Calm by The School of Life

'Rather than strive to empty the mind, a favoured route to calm involves looking more carefully and slowly at our own agitated experiences with the aim of clarifying our underlying concerns.'


If you read my blog, you'll know that I subscribe to everything that The School of Life puts out there. I'm a full-blown School of Lifer, if that's even a thing. The description of this book resonated with me as soon as I read it. If there's one thing I need more of in my life, it's calm. I struggle with severe anxiety, panic attacks, and have ongoing problems with distress tolerance. My hope with this book was to gain more insight into the underlying agitations that make being calm and living calmly more difficult for me. 

The book is split into four main chapters: relationships, other people, work, and the sources of calm. Within each chapter are deep dives into things like romantic expectations, unintended hurt, ambition, and patience. The sources of calm discusses at length tapping into our senses such as sight, sound, and touch, as well as the Sublime, and looking back on history. 

The introduction states "Calm has a natural and deep appeal. Most of us long to be more patient, unruffled, at ease and capable of reacting with quiet good humour to life's setbacks and irritants. But we are often still only at the beginning of knowing how to be calm."

It goes on to talk about how our response to agitation these days is focused on emptying the mind through meditation. The aim of that meditation is to push away the agitation, and The School of Life mentions that this response suggests that our anxieties have nothing in particular to tell us. They suggest that we should "learn to interpret it more skillfully, decoding certain valuable shards of information that our panicky moments are attempting to transmit to us." So rather than meditating, emptying our minds, and pushing away our anxieties, we should aim to look more carefully at our agitated experiences and listen to the content of our troubles. 

I had key takeaways from every section in the book, but a few spoke to me more than others. 

There's a section called In Defence of Teaching, and it talks in detail about how we can get irritated by the fact that others don't understand the critical things we need them to know. We assume that people should know these things, and when they don't, we get irritated, which interrupts any flow of calm we otherwise might have had. "We carry a heavy background grudge that someone doesn't yet know something they have never been given a chance to learn." For example, I might get stressed out if my partner doesn't load the dishwasher in the way that I like it done, but the truth is, perhaps he never learned to do it in that way. Or maybe I expect a work assignment to be completed in a particular format when my colleague has never done it in that way before and is unaware of how to do so.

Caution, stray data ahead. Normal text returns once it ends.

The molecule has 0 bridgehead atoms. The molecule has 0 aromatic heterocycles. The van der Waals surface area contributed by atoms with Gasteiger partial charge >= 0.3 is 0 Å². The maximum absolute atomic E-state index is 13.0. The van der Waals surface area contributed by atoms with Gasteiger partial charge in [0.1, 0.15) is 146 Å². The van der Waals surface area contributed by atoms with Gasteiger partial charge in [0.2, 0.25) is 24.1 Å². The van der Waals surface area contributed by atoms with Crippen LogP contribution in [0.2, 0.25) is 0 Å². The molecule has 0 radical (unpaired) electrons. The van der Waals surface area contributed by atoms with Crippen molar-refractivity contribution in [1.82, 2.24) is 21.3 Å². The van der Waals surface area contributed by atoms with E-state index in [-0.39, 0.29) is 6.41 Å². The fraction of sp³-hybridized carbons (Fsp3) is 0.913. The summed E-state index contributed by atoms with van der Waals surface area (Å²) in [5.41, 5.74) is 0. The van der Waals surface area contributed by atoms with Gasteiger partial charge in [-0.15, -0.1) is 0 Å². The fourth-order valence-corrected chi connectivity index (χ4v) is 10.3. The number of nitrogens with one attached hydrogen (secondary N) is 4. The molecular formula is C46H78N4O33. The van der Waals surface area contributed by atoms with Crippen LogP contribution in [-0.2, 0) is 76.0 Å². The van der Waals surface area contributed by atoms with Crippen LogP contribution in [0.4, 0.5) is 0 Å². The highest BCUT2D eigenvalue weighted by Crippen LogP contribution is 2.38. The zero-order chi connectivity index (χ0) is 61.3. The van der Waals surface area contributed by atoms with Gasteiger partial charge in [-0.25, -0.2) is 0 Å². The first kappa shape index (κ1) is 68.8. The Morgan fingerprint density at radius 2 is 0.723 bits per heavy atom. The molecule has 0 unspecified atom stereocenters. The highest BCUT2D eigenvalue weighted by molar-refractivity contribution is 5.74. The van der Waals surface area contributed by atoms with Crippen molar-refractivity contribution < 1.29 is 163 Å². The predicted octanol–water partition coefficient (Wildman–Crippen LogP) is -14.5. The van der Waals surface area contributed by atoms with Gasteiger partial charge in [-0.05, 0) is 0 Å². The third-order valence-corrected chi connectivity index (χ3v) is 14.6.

This section concludes that some of the most irritating and agitating moments in life are just failed teaching moments. 

In the Work chapter, the Ambition section was particularly eye-opening. I have a lot of ambition, and this section states "for all its positive aspects, ambition is a deep driver of agitation and distress in life." What I took away from this part of the book was that I might have all this inner drive and ambition but what causes me the greatest amount of distress is that I don't know what to do with it. I find myself constantly feeling like I should be doing something that I'm not yet doing, should be working in a career or field that I'm not yet in, and should be content in areas of my life that I am not yet content in. This all causes a great deal of agitation and disrupts any sense of calm. The section mentions, "There are going to be long, tricky processes involving a lot of crossings out, a lot of changes and repositioning of material as we try to understand ourselves."

Finally, in The Sources of Calm chapter, the section on Touch resonated a lot with me. This section talks about the power of a hug. It talks about what a hug can provide, why it might be needed, and why it is so powerful. "A hug is a symbol of what we are missing in our hypercompetitive, individualistic culture: a positive admission of our dependence and fragility."

I own more than ten School of Life books, and I'd definitely place this in the top three, although each one speaks to me on a different level. I took a bunch of notes throughout this book, and made highlights on almost every page. I highly recommend checking out this free excerpt from the book, courtesy of The School of Life. 

I also recommend checking out these Calm Prompt Cards. I don't own them (yet), but I do have the Career Crisis Cards, which are fantastic. 

These Calm Prompt Cards contain ideas and observations to help us handle these frustrations. Through ironic humour, consoling cultural references, and a small amount of pessimistic wisdom, they help to summon up our best and calmest selves.

About The School of Life

The School of Life is an organization built to help us find calm, self-understanding, resilience and connection - especially during troubled times. They place an emphasis on the need to understand ourselves better, so that we can secure serenity and make optimally reliable decisions, particularly around love and work. 

Calm is available to purchase in hardcover at Indigo or in e-book format on Kobo. It can also be purchased and delivered worldwide through The School of Life directly.